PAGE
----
Monday, October 08, 2012

'THE MASTER' AND THE MOTORCYCLE


Joaquin Phoenix as Freddie Quell, riding what looks like a Norton 16H across a dry lake bed
Months ago the New York Times ran a story on Paul Thomas Anderson's latest film (starring Joaquin Phoenix and Philip Seymour Hoffman), 'The Master', a meditation on L Ron Hubbard, founder of the Church of Scientology.  The principal events of the story were carefully based on Hubbard's life, from the borrowed yacht on which he escapes his troubles, to the threats and intimidation used to silence critics, the school set up in England, and...a lust for motorcycles.
L Ron Hubbard aboard a BSA C15 in West Sussex, England, ca 1960
'The Master' is a difficult and beautiful film, with a pair of intense and fascinating characters who seem strangely bound to each other, exploring each man's nature while leaving open the question of their troubled bond.  Gorgeously shot, whether in a landscape, at sea, or in full-frame closeup,  PT Anderson is a renegade from digital film, using extraordinarily expensive 65mm stock, the reward for which is an old-fashioned look you didn't know you missed until you see it.  Cinematography by Mihai Malaimare Jr is achingly lush; he brings Dorothea Lange's dustbowl photographs to full-color motion in Salinas cabbage fields and in farmworker housing; when the camera's gaze rests for long periods on Joaquin Phoenix's face (playing Freddie Quell, ne'er do well), it revives the mesmerizing glamour of 50s Cinemascope close-ups.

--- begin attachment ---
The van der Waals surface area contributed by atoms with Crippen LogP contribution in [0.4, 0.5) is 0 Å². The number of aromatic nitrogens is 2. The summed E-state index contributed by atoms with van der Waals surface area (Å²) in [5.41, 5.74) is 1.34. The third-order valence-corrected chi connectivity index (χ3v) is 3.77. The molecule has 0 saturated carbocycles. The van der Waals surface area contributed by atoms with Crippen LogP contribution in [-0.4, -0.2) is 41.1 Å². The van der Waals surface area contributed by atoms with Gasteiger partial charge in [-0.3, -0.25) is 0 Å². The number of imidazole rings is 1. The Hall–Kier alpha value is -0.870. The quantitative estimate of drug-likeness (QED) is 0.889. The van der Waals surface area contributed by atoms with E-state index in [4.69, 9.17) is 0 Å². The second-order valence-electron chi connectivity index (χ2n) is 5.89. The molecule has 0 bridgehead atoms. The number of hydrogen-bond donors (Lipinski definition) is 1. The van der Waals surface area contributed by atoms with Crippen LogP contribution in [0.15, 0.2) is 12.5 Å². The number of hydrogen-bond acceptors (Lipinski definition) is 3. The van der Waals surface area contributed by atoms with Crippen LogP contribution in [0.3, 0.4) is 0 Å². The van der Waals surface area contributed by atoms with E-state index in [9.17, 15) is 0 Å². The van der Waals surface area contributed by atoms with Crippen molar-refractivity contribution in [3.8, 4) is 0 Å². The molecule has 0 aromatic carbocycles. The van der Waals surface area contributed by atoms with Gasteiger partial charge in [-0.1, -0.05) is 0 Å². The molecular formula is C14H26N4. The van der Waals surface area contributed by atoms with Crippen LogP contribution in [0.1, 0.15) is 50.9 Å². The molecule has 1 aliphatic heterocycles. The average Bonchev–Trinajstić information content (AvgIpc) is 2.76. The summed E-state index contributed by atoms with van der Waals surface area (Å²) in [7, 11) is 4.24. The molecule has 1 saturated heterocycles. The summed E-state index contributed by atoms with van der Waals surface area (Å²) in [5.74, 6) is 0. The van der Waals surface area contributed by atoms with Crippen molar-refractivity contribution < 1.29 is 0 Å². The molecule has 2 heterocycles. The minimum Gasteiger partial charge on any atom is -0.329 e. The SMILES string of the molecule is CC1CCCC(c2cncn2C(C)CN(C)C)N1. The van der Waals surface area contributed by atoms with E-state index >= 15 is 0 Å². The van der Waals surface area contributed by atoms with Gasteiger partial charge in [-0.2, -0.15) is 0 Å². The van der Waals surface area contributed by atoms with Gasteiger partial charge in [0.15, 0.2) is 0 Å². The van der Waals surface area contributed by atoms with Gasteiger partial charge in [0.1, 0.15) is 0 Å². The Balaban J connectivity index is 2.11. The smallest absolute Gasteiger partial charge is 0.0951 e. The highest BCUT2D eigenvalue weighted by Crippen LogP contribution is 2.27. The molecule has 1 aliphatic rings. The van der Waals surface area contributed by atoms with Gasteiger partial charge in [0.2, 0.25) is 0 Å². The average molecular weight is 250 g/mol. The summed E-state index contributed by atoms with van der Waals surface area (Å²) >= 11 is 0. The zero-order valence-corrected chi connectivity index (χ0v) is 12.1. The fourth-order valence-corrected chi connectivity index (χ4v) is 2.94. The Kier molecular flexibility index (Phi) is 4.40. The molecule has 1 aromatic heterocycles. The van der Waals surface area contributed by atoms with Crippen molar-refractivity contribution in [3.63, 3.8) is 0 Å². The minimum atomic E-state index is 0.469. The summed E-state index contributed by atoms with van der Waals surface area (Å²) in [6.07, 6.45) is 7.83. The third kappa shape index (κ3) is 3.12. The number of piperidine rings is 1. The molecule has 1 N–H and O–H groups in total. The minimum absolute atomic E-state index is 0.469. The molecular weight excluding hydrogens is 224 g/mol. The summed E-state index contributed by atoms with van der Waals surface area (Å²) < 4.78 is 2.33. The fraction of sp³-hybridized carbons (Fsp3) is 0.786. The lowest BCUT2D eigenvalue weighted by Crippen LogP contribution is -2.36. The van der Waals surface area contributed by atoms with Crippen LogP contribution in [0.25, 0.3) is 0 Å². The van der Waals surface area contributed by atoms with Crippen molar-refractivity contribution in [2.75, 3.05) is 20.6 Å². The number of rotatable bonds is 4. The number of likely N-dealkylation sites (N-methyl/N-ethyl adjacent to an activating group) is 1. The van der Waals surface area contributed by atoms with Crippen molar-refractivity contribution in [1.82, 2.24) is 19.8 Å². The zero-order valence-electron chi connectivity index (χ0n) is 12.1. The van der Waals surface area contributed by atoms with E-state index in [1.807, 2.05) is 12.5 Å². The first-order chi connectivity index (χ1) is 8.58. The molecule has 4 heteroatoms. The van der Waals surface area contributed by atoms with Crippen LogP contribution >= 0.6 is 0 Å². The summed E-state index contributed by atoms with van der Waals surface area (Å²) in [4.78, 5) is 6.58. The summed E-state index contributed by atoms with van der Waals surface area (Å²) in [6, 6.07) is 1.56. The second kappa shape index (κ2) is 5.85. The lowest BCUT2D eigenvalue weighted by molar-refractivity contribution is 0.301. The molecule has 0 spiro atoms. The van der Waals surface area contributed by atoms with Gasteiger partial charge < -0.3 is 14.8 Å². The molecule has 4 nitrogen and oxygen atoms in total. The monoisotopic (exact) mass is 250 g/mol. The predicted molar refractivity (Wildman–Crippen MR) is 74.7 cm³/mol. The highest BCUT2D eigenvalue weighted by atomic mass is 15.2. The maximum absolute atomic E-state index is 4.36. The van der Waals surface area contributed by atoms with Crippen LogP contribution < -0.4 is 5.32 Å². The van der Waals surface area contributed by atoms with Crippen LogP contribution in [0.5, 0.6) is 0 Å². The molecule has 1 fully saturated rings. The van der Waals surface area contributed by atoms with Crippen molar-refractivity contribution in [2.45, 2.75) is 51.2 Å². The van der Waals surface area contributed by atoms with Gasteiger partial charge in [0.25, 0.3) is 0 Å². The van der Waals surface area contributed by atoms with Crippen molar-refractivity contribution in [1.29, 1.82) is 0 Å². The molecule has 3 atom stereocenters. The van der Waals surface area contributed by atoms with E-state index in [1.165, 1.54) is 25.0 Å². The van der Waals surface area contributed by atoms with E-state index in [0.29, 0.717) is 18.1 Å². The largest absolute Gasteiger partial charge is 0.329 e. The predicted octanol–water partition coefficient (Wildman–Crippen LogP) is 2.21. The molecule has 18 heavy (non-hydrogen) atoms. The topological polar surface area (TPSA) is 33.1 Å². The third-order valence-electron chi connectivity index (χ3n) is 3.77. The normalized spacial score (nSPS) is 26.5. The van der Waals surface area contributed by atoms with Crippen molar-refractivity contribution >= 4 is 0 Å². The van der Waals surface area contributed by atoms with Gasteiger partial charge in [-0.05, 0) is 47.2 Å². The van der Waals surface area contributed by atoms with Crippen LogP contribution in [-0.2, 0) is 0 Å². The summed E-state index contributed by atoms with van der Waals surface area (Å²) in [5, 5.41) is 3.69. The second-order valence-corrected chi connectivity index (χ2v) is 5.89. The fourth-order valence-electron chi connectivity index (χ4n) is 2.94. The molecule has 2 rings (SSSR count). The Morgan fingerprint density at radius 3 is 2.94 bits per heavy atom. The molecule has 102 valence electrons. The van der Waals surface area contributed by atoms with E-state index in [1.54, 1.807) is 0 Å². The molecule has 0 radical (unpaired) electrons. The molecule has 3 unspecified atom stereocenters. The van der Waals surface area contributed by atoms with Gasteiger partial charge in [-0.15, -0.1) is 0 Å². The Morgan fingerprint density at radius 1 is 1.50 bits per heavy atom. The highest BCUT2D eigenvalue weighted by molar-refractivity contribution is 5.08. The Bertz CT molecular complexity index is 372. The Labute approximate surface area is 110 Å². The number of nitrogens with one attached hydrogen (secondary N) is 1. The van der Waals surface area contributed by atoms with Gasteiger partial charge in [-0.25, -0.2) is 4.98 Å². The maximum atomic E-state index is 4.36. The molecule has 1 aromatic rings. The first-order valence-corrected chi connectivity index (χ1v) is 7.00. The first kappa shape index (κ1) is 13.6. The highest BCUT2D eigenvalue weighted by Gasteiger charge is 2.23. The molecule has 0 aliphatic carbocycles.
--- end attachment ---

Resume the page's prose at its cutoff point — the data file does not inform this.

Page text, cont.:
Philip Seymour Hoffman as Lancaster Dodd, riding hard over the dry mud pan
In tackling the notoriously litigious Scientology founder's story, Anderson has, of course, used no 'real' names, but the parallels are abundantly clear to anyone who's swallowed the church's teachings, or read the numerous debunking websites highlighting the chasm between Hubbard's extravagantly self-promoting fantasies, and the truth of his back story.  'The Master' lands an axe into that chasm, and splits Hubbard in two; Freddie Quell, nearly an animal in his passions, a creature of id in his lusts, his alcoholism, his pain.  Freddie is the nobody seaman 'Elron' was in reality during WW2, while Lancaster Dodd (the brilliant Philip Seymour Hoffman), on whose yacht Freddie stows away at a dark moment, is the charismatic charlatan, spinning tales of 'trillions of years' with megalomaniac drama, creating 'the Cause' and its pseudo-scientific techniques for 'making you better', mostly by Dodd's 'making it up as he goes along', according to his son (who in real life was excommunicated from Scientology for being gay).
L Ron Hubbard uses his e-meter on a tomato